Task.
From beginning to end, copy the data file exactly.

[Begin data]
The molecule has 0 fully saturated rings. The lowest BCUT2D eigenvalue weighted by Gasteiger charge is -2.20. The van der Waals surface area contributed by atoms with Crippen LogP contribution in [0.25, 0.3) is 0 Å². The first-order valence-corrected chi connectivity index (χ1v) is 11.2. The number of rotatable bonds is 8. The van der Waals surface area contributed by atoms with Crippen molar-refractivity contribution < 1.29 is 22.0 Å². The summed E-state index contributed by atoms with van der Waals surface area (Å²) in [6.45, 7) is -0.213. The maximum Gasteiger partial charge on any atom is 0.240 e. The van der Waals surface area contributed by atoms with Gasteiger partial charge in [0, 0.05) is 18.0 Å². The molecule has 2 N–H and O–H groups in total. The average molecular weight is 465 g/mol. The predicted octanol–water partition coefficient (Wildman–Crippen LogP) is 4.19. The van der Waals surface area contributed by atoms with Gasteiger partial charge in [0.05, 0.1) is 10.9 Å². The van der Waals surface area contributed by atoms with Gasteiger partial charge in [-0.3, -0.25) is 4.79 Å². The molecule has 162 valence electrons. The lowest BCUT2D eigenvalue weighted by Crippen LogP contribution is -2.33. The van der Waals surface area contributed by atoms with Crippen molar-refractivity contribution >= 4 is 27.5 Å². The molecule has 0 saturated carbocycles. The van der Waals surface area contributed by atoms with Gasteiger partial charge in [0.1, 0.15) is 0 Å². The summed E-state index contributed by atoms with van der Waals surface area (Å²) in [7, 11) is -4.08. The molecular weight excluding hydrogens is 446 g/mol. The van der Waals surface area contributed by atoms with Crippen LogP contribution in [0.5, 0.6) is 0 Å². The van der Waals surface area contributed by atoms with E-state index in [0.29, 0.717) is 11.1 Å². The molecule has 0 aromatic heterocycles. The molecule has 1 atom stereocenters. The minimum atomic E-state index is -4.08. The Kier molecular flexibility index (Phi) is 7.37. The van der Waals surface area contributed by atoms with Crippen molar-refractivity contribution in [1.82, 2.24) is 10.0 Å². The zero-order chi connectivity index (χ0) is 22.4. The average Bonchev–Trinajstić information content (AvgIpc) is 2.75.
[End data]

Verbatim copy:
The molecule has 0 fully saturated rings. The lowest BCUT2D eigenvalue weighted by Gasteiger charge is -2.20. The van der Waals surface area contributed by atoms with Crippen LogP contribution in [0.25, 0.3) is 0 Å². The first-order valence-corrected chi connectivity index (χ1v) is 11.2. The number of rotatable bonds is 8. The van der Waals surface area contributed by atoms with Crippen molar-refractivity contribution < 1.29 is 22.0 Å². The summed E-state index contributed by atoms with van der Waals surface area (Å²) in [6.45, 7) is -0.213. The maximum Gasteiger partial charge on any atom is 0.240 e. The van der Waals surface area contributed by atoms with Gasteiger partial charge in [0, 0.05) is 18.0 Å². The molecule has 2 N–H and O–H groups in total. The average molecular weight is 465 g/mol. The predicted octanol–water partition coefficient (Wildman–Crippen LogP) is 4.19. The van der Waals surface area contributed by atoms with Gasteiger partial charge in [0.05, 0.1) is 10.9 Å². The van der Waals surface area contributed by atoms with Gasteiger partial charge in [-0.3, -0.25) is 4.79 Å². The molecule has 162 valence electrons. The lowest BCUT2D eigenvalue weighted by Crippen LogP contribution is -2.33. The van der Waals surface area contributed by atoms with Crippen molar-refractivity contribution >= 4 is 27.5 Å². The molecule has 0 saturated carbocycles. The van der Waals surface area contributed by atoms with Gasteiger partial charge in [0.1, 0.15) is 0 Å². The summed E-state index contributed by atoms with van der Waals surface area (Å²) in [7, 11) is -4.08. The molecular weight excluding hydrogens is 446 g/mol. The van der Waals surface area contributed by atoms with Crippen LogP contribution in [0.5, 0.6) is 0 Å². The van der Waals surface area contributed by atoms with E-state index in [0.29, 0.717) is 11.1 Å². The molecule has 0 aromatic heterocycles. The molecule has 1 atom stereocenters. The minimum atomic E-state index is -4.08. The Kier molecular flexibility index (Phi) is 7.37. The van der Waals surface area contributed by atoms with Crippen molar-refractivity contribution in [1.82, 2.24) is 10.0 Å². The zero-order chi connectivity index (χ0) is 22.4. The average Bonchev–Trinajstić information content (AvgIpc) is 2.75.